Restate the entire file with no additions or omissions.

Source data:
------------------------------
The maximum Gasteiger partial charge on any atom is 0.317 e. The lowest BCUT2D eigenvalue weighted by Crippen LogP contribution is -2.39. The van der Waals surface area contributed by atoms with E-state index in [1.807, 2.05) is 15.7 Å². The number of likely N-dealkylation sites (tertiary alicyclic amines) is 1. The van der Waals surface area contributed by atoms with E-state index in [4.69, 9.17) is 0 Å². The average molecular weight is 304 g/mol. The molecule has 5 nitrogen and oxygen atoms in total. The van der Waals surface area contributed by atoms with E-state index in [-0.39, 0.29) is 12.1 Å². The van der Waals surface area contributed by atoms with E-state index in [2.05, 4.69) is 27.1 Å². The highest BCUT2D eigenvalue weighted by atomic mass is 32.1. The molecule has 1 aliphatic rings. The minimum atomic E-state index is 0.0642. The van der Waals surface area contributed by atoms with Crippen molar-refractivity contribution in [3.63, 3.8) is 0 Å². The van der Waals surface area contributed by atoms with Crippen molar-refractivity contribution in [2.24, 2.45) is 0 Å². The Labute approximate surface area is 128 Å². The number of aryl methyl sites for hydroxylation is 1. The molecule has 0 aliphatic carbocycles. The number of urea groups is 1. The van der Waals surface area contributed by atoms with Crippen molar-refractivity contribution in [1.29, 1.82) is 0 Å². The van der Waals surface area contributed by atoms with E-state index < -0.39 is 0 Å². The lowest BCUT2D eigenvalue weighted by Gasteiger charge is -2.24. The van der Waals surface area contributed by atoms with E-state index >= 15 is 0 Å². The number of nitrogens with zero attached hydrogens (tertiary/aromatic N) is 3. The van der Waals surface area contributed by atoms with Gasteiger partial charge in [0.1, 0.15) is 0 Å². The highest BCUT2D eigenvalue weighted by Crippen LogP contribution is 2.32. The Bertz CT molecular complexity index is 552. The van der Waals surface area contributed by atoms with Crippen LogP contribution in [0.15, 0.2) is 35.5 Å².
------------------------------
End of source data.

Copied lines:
The maximum Gasteiger partial charge on any atom is 0.317 e. The lowest BCUT2D eigenvalue weighted by Crippen LogP contribution is -2.39. The van der Waals surface area contributed by atoms with E-state index in [1.807, 2.05) is 15.7 Å². The number of likely N-dealkylation sites (tertiary alicyclic amines) is 1. The van der Waals surface area contributed by atoms with E-state index in [4.69, 9.17) is 0 Å². The average molecular weight is 304 g/mol. The molecule has 5 nitrogen and oxygen atoms in total. The van der Waals surface area contributed by atoms with E-state index in [-0.39, 0.29) is 12.1 Å². The van der Waals surface area contributed by atoms with E-state index in [2.05, 4.69) is 27.1 Å². The highest BCUT2D eigenvalue weighted by atomic mass is 32.1. The molecule has 1 aliphatic rings. The minimum atomic E-state index is 0.0642. The van der Waals surface area contributed by atoms with Crippen molar-refractivity contribution in [3.63, 3.8) is 0 Å². The van der Waals surface area contributed by atoms with Crippen molar-refractivity contribution in [2.24, 2.45) is 0 Å². The Labute approximate surface area is 128 Å². The number of aryl methyl sites for hydroxylation is 1. The molecule has 0 aliphatic carbocycles. The number of urea groups is 1. The van der Waals surface area contributed by atoms with Crippen molar-refractivity contribution in [1.29, 1.82) is 0 Å². The van der Waals surface area contributed by atoms with E-state index < -0.39 is 0 Å². The lowest BCUT2D eigenvalue weighted by Gasteiger charge is -2.24. The van der Waals surface area contributed by atoms with E-state index >= 15 is 0 Å². The number of nitrogens with zero attached hydrogens (tertiary/aromatic N) is 3. The van der Waals surface area contributed by atoms with Gasteiger partial charge in [0.1, 0.15) is 0 Å². The highest BCUT2D eigenvalue weighted by Crippen LogP contribution is 2.32. The Bertz CT molecular complexity index is 552. The van der Waals surface area contributed by atoms with Crippen LogP contribution in [0.15, 0.2) is 35.5 Å².